Understanding Legal Damages: The Different Types


A legal dispute can erupt for a multitude of reasons in a commercial atmosphere, along with the need for understanding legal damages, whether you might own a construction company, restaurant, retail store, or offer a variety of different services to customers in your area. Even the smallest business may be dealing with a variety of different players in each day, to include:

  • Business partners
  • Employees and independent contractors
  • Customers
  • Vendors
  • Landlords
  • Banks or other financial institutions

While some of these issues may be easily solved in a less formal venue than the courtroom, such as arbitration or mediation, speak to your business litigation attorney about what types of damages you are due, and which route is best for you. While litigation may be the best route for resolution, despite taking longer and being less affordable overall, arbitration or mediation can be very successful. Arbitration is somewhat like the courtroom setting, but decisions are usually reached by the arbitrator much more quickly and while testimony and evidence are allowed, it is much more limited. In mediation, a settlement agreement is reached in a much more casual environment; in fact, some mediators may even agree to meet on weeknights or weekends to cater to busy parties. The mediator acts neutrally, helping the motivated parties to look at different ways of understanding the conflict and resolving it.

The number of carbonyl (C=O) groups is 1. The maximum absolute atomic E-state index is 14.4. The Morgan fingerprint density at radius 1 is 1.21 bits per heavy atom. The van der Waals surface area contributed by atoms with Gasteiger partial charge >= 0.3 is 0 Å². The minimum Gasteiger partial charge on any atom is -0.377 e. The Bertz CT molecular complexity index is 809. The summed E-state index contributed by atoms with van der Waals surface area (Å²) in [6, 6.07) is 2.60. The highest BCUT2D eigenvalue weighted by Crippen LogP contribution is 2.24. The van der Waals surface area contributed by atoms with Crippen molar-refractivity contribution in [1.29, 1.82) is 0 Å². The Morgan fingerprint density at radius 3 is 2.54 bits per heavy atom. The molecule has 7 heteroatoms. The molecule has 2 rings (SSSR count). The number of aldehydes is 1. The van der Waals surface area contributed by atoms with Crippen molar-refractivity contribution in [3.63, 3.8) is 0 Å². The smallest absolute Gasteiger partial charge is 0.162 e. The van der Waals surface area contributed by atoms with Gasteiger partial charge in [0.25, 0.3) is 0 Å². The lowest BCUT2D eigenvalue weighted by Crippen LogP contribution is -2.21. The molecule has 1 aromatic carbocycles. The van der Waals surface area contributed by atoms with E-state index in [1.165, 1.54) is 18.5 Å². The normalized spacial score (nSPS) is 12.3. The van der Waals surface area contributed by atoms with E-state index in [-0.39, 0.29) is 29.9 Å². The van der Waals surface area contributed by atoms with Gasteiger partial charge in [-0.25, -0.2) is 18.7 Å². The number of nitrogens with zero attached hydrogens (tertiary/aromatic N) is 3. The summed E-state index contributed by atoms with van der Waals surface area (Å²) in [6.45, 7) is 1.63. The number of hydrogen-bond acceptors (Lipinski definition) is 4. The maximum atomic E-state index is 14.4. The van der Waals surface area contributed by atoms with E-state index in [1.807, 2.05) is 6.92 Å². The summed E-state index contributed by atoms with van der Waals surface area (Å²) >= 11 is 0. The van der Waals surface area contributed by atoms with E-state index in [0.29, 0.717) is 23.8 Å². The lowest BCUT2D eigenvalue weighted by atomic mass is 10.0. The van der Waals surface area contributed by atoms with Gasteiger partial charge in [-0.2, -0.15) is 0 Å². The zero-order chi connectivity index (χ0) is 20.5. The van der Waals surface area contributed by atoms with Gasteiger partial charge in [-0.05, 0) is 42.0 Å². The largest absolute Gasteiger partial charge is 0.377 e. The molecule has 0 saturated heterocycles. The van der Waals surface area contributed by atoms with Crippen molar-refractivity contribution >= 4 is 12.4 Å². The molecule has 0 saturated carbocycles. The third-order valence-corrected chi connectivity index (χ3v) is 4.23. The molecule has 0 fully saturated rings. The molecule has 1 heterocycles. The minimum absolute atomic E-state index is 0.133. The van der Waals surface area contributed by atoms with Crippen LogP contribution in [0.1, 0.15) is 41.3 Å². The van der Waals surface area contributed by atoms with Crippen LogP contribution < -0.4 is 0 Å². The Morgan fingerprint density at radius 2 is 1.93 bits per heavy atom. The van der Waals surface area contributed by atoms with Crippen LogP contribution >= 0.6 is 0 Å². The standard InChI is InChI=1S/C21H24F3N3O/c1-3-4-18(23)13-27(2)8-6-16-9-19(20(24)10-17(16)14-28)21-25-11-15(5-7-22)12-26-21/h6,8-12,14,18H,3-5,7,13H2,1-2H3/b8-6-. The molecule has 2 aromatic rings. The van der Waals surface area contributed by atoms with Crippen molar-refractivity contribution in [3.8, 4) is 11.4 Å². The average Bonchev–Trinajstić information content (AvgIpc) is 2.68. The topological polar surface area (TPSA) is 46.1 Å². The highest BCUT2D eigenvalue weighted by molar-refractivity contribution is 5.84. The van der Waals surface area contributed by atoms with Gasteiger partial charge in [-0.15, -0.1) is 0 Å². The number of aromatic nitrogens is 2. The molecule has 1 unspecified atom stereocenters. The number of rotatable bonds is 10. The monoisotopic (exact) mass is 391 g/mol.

No matter how you settle or how justice is served, you should be compensated for what you are owed after negligence or misdeeds on the part of another individual or entity. There may also be concerns about preserving long-terms relationships whether that is for personal reasons or protection of the future bottom line.

Damages from the defendant may be compensatory, paying you back directly for a financial loss—or they may be incidental, due to an indirect loss for you in terms of money. There may also be cases where a breach occurred in a business relationship and damages were considered liquidated but had already been considered and outlined in a contract. Punitive damages are awarded when the other party has done something so offensive or negligent that they are being fined with what could be severe financial punishment—with the outcome also serving to warn others about the consequences of their actions.

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